In previous versions of the iPhone, turning off all individual services was sufficient… as there were no “hidden” location services that could not be turned off independently of the main switch.
        The article says, “The policy explains users can disable all location services entirely with one swipe” and “some system services… cannot be disabled by users without completely turning off location services”.

        The “alerts” toggle switch being on, should not be a location service itself, so it being on, does not cause any other app or service from requesting location services.

        So yes, users “can” COMPLETELY disable location services. That’s not the concern here. The concern here is that there is a new service running in the background that is hidden and doesn’t have its own location toggle. This is not a security bug, correct… but it is a privacy concern every time a company like Apple adds a new function that is hidden from the user.

  2. Federal E911 rules require the devices to know where they are at all times. Won’t get into the weeds here, don’t own an iPhone and never will, but it seems likely to me that this behavior is connected to E911 services that nobody is allowed to opt out of.

    • If you watch the video, it shows the option slider next to Emergency Calls/SOS service (and every other service that can request location info) also was unticked.

      • My hunch: Providing location to law enforcement is “baked in” to iOS and cannot be turned off, and is not tied to the location indicator triangle. Emercengy Call/SOS has additional features beyond the FCC’s, such as providing location to designated contacts, and that can be turned off.

    • Have you read Snowden’s book?

  3. Brian, you are brilliant! Keep up the hard work and God bless you and your staff!

  4. “We do not see any actual security implications. It is expected behavior that Apple executive will tell you one thing off stage so that we can sell you more iPhones and prove that we’re better than Android but then do another thing behind your back. As long as it’s done in a whispering grandiose voice on stage nobody will notice.”

    Is that what the quote should’ve read, Bryan?

  5. It just seems to me like Apple is competing with Googles new requirement to have location services enabled in order to use bluetooth. The timing of these two things sure does look like quite a kawinky dink!

    Almost like as-if Apple is firing back in a data-turf war for who gets the most built-out database the soonest, mapping realtime networking nodes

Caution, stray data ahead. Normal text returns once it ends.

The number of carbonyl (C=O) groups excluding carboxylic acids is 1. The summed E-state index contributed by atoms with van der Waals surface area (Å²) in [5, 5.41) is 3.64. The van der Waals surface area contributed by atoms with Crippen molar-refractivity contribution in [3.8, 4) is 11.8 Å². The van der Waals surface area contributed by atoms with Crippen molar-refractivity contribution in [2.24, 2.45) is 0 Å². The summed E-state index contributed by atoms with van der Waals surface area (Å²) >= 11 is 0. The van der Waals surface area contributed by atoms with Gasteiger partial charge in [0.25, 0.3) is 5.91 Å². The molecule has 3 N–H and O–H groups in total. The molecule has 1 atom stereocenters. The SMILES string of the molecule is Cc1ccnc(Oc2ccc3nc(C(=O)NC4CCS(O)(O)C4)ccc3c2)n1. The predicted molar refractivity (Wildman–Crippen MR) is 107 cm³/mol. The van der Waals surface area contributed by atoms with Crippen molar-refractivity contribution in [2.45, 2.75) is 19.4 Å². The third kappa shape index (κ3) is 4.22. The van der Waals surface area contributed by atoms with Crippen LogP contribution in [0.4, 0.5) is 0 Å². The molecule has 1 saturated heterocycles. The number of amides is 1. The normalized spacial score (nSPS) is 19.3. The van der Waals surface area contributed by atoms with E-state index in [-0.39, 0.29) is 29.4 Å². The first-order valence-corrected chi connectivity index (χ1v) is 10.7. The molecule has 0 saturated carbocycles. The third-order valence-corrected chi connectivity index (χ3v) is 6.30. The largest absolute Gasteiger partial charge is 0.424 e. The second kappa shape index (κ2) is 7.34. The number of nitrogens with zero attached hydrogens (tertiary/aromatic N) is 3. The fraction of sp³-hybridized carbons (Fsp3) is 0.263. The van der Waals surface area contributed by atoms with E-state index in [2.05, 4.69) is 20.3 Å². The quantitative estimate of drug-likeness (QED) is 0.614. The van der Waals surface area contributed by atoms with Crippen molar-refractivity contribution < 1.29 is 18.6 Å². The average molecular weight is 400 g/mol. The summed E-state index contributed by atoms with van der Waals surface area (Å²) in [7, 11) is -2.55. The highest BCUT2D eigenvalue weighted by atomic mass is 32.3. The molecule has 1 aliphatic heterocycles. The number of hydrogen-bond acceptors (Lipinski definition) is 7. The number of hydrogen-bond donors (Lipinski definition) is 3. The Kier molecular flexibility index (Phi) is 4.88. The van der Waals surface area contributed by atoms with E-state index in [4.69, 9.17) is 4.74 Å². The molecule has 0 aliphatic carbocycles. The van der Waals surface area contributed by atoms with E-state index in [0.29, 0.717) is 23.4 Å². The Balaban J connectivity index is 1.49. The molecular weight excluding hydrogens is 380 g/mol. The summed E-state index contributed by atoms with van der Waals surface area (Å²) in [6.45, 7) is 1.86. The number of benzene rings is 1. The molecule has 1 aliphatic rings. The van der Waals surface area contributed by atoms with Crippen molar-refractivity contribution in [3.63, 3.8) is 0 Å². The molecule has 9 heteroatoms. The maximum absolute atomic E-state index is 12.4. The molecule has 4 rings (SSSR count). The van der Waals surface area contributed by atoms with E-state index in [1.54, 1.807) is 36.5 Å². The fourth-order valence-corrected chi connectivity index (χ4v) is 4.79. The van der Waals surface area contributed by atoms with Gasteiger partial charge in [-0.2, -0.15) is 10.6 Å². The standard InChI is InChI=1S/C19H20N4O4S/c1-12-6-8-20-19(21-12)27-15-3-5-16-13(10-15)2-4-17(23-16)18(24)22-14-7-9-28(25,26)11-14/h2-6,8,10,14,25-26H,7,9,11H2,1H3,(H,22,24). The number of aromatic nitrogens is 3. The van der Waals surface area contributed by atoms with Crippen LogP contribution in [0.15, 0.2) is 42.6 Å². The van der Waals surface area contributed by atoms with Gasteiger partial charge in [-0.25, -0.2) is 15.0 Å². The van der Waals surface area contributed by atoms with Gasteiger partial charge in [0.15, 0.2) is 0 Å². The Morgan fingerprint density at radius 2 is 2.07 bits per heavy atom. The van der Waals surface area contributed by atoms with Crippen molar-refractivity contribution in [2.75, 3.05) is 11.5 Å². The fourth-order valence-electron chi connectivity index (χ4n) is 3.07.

And the word that just keeps popping into mind is ‘disingenuous’, as I read through that post

    • Only that Apple in the past have been the ones who didn’t care much for doing such a thing. They just want our money, lots of it. And they’ve been one of the few who are not ashamed to just ask for it. In return we got none or significantly less bs like this.

    • I’m curious if this is Bluetooth related also. What happens when Settings->Bluetooth is also ticked off? Android considers background Bluetooth scanning to be “location awareness”, I wonder if iOS now does too.

  6. https://googleblog.blogspot.com/2011/11/greater-choice-for-wireless-access.html?m=1

    It has been a long time since Google set up the _nomap feature. I wonder if Apple also honors it since you can only have one SSID. For that matter, does Google even honor it.

    • The _nomap thing competes for the stupidest feature with websitess’ robots.txt and browsers’ Do-Not-Track header. All three are useless, and in case of robots.txt, potentially dangerous as they might unintentionally leak sensitive URIs.

    • Well that link has depressed me. I don’t have time to keep up with all this but WTF! Why should I need to opt out of anything when it’s related to my personal home and never has been something Google or any of the other tech giants have anything to do with.

      I think my only conclusion now is that if I ever meet someone that works for any of these communications/social networking companies the only thing I will say to them is “Are you not ashamed? How to you face yourself in the mirror every morning!”

  7. I wonder if this has to do with Apple’s new find-all-nearby-devices network to crowdsource location data for lost and stolen devices.

    https://www.wired.com/story/apple-find-my-cryptography-bluetooth/

  8. I ran into this issue when I was setting up my iPhone 11 from scratch a few weeks ago. I think it was triggered by my turning off location services by default in the first-time setup, and later turning individual ones on in airplane mode. When I reset the phone and set it up again with locations services on by default, and then manually turning nearly everything off, I haven’t yet seen an unexpected location ping.

  9. I didn’t understand what the big deal is until I read this comment on hacker news:

    “The menu allows you to turn off access to system services individually as well, it’s not just a menu for disabling app access case-by-case. That there are some system services which don’t have a toggle, while others do, is unexpected.”